T cell memory to evolutionarily conserved and shared hemagglutinin epitopes of H1N1 viruses: a pilot scale study
- Equal contributors
1 Biology Department, York University, Toronto, Canada
2 Kinesiology & Health Science, York University, Toronto, Canada
3 Centre for Disease Modeling, York Institute of Health Research, Toronto, Canada
4 Ontario Agency for Health Protection and Promotion, Toronto, Canada
5 Mount Sinai Hospital, Toronto, Canada
6 University of Toronto, Toronto, Canada
7 The Hospital for Sick Children, Toronto, Canada
BMC Infectious Diseases 2013, 13:204 doi:10.1186/1471-2334-13-204Published: 4 May 2013
The 2009 pandemic influenza was milder than expected. Based on the apparent lack of pre-existing cross-protective antibodies to the A (H1N1)pdm09 strain, it was hypothesized that pre-existing CD4+ T cellular immunity provided the crucial immunity that led to an attenuation of disease severity. We carried out a pilot scale study by conducting in silico and in vitro T cellular assays in healthy population, to evaluate the pre-existing immunity to A (H1N1)pdm09 strain.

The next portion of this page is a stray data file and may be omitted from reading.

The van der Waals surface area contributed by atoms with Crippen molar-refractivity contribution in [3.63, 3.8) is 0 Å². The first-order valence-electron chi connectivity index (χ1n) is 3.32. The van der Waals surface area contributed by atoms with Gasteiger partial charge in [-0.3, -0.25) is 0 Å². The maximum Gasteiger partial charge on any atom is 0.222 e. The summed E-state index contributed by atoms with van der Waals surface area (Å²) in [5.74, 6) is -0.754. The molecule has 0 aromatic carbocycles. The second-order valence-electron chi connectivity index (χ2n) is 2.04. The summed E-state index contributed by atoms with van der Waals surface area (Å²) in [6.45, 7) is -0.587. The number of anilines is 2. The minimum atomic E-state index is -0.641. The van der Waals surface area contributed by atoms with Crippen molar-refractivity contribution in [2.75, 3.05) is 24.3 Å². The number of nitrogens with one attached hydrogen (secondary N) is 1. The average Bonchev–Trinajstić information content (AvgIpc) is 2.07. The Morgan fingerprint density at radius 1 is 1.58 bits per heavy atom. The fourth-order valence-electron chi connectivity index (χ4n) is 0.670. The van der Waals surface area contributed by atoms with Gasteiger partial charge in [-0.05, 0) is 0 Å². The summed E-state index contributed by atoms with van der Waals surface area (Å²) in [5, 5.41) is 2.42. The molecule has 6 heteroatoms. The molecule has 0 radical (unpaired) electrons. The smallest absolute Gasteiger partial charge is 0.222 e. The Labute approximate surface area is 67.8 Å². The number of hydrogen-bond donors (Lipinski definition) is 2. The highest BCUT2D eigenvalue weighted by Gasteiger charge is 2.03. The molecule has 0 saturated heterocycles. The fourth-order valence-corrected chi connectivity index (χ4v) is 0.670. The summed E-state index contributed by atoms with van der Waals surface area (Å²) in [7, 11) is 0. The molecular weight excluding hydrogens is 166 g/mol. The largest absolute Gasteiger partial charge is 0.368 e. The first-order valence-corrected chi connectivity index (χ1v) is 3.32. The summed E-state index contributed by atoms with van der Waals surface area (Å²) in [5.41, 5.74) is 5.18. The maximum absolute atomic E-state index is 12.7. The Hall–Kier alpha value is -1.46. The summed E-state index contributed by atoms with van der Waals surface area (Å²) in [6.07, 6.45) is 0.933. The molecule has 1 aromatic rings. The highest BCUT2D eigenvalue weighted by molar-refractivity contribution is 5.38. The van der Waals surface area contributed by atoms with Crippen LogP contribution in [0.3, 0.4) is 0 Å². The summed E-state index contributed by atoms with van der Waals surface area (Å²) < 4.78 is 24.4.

Large-scale epitope prediction analysis was done by examining the NCBI available (H1N1) HA proteins. NetMHCIIpan, an eptiope prediction tool was used to identify the putative and shared CD4+ T cell epitopes between seasonal H1N1 and A (H1N1)pdm09 strains. To identify the immunogenicity of these putative epitopes, human IFN-γ-ELISPOT assays were conducted using the peripheral blood mononuclear cells from fourteen healthy human donors. All donors were screened for the HLA-DRB1 alleles.
Epitope-specific CD4+ T cellular memory responses (IFN-γ) were generated to highly conserved HA epitopes from majority of the donors (93%). Higher magnitude of the CD4+ T cell responses was observed in the older adults. The study identified two HA2 immunodominant CD4+ T cell epitopes, of which one was found to be novel.
The current study provides a compelling evidence of HA epitope specific CD4+ T cellular memory towards A (H1N1)pdm09 strain. These well-characterized epitopes could recruit alternative immunological pathways to overcome the challenge of annual seasonal flu vaccine escape.